Speaking out of turn

Welsh language education is dangerous territory for someone born in England and judging from the comments regarding the new Welsh school in Haverfordwest on the Western Telegraph’s website it is a subject that causes enough controversy without an incomer like me adding fuel to the flames.

However, having lived in Pembrokeshire for almost 50 years, I feel entitled to dip a tentative toe into the water.

I was brought up in the little town of Wigton, Cumberland (now Cumbria).

Charles Dickens and Wilkie Collins visited the town during their tour of Cumberland in 1857 and one or other of them was supposed to have said: “In Wigton, they speak a language that the strangers do not know”.

In his book “The Adventure of English” my fellow Wigtonian, Melvyn Bragg, describes the strange lingo used by the people of our home town.

I would be going too far to dignify Wigtonese as a language.

It graces neither song, poetry nor heroic epics, but it plays a big part in the cultural identity of the people of the town and because it set us apart we were rather proud to speak “a language that the strangers do not know”.

Some of it was basic Cumberland dialect where ‘home’ is ‘yem’, ‘gate’ is ‘yat’ and ‘ah’s garn yem’ means ‘I’m going home’.

In addition to these county-wide features, Wigtonese has a host of words – thought to have Romany roots – that are unique to the town.

These include gadjie (man) mort (woman) baarie (good) cower (thing) cady (hat) cuddy (donkey) and charver (boy).

And we children would nash (run) and laik (play) and afterwards we would be paggered (exhausted/out of breath).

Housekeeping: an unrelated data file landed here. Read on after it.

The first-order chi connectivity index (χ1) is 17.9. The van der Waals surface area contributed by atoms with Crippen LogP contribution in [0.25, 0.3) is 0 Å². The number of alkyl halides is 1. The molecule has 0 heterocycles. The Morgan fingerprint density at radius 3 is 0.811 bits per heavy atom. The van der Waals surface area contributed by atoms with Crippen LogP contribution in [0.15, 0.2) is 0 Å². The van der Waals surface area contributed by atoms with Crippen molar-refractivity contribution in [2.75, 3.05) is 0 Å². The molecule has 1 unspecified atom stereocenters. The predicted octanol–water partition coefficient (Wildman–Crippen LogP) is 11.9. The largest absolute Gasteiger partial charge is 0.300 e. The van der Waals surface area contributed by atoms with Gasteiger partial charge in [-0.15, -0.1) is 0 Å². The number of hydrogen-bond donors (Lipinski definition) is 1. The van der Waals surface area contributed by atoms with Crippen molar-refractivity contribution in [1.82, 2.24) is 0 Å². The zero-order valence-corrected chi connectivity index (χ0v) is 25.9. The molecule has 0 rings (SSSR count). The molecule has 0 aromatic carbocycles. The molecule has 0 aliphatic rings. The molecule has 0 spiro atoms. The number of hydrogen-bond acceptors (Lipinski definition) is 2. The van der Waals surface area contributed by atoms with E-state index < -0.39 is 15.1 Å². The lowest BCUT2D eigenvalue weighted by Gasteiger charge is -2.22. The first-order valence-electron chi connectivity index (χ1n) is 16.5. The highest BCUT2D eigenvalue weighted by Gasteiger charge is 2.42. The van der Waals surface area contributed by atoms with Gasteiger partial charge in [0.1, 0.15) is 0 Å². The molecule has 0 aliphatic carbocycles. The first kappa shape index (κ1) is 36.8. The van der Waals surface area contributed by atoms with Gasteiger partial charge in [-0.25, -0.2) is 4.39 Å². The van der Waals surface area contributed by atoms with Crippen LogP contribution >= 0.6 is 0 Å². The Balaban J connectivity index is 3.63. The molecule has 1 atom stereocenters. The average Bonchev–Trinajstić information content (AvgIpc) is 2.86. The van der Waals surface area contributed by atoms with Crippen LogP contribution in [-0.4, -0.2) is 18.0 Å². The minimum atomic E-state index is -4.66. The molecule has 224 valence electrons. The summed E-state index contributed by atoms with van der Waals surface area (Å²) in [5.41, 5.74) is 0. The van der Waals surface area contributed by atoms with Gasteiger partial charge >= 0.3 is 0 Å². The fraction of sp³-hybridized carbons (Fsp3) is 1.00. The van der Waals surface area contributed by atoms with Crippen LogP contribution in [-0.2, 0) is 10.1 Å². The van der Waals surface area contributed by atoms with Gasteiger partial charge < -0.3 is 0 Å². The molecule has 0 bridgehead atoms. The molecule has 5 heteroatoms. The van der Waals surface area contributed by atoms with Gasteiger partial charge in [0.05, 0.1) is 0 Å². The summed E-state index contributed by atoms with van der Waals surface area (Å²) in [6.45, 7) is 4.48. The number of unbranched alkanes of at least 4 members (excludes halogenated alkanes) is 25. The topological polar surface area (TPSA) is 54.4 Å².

Local words included dubb (puddle) lonnin (lane) scoppie (chaffinch) spuggie (sparrow) kebby (walking stick) and piet (magpie).

Because of their egg-stealing habits magpies were widely disliked, so piet was used as a suffix in insults such as flaity-piet (coward) – flait being the word for frightened – and telly-piet (someone who told tales).

‘Mang nix’ (say nowt) and ‘his patter’s rotten’ (he’s a bore) are two of my favourite remembered phrases.

And, as Bragg says: “We thee’d and thou’d each other as if we’d just got off the Mayflower”.

Though, actually, ‘thou’ was always pronounced ‘thew’ as in ‘thew’d better mang nix’.

Unsurprisingly, this caused problems at the grammar school we attended where the teachers were constantly reminding us – sometimes painfully – to speak proper English.

I recall that Melvyn was one of the first to mend his ways and by the age of 16 he had come over all posh – the result, it was rumoured, of his mother sending him to Carlisle for elocution lessons.

But for some of us, brought up in a working class culture where getting above yourself was regarded as a mortal sin, defiance was the order of the day.

One practice that caused particular difficulty was the practice of using ‘uz’ in place of ‘me’.

I remember returning from an interview and being called up to headmaster’s study for a debriefing.

I started: “They ast uz…” (asked was either ‘ast’ or, sometimes, ‘axt’).

“Who’s uz?” the head demanded, “Did you take your mother with you?”.

Once I moved to England proper, the contest between Wigtonese and the need to be understood could have only one outcome.

So I can claim some experience of linguistic persecution even if on nothing like the scale or duration of that inflicted on the Welsh.

Bragg’s book has a lengthy section on the Welsh language which refers to a Royal Commission in 1847 which concluded: “The Welsh language is a vast drawback to Wales and a manifold barrier to the moral progress and commercial prosperity of the people” and “He [the Welshman] is left to live in an underworld of his own and the march of society goes completely over his head.”

The Royal Commission’s findings were published in two volumes and became known as the “Treachery of the Blue Books” because of the colour of their binding.

To be fair, the commission was referring to a situation where many were monoglot Welsh speakers, compared to the bilingualism of today.